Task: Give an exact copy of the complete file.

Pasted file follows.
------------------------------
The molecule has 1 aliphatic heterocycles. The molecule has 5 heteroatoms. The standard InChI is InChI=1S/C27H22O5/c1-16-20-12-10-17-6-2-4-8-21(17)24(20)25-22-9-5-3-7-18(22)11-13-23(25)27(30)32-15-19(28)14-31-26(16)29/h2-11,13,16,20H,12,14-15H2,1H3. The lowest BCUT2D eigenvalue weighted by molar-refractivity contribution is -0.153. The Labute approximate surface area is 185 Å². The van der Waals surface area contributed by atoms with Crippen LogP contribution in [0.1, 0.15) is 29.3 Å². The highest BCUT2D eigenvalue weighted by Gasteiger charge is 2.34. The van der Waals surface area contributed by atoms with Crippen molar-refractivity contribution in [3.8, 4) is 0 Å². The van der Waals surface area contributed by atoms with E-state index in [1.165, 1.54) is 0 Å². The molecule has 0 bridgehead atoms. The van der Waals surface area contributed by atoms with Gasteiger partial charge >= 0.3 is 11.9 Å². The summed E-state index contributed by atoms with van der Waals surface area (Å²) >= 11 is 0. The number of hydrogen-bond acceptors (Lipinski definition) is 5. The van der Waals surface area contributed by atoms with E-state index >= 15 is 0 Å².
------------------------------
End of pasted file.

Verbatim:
The molecule has 1 aliphatic heterocycles. The molecule has 5 heteroatoms. The standard InChI is InChI=1S/C27H22O5/c1-16-20-12-10-17-6-2-4-8-21(17)24(20)25-22-9-5-3-7-18(22)11-13-23(25)27(30)32-15-19(28)14-31-26(16)29/h2-11,13,16,20H,12,14-15H2,1H3. The lowest BCUT2D eigenvalue weighted by molar-refractivity contribution is -0.153. The Labute approximate surface area is 185 Å². The van der Waals surface area contributed by atoms with Crippen LogP contribution in [0.1, 0.15) is 29.3 Å². The highest BCUT2D eigenvalue weighted by Gasteiger charge is 2.34. The van der Waals surface area contributed by atoms with Crippen molar-refractivity contribution in [3.8, 4) is 0 Å². The van der Waals surface area contributed by atoms with E-state index in [1.165, 1.54) is 0 Å². The molecule has 0 bridgehead atoms. The van der Waals surface area contributed by atoms with Gasteiger partial charge >= 0.3 is 11.9 Å². The summed E-state index contributed by atoms with van der Waals surface area (Å²) >= 11 is 0. The number of hydrogen-bond acceptors (Lipinski definition) is 5. The van der Waals surface area contributed by atoms with E-state index >= 15 is 0 Å².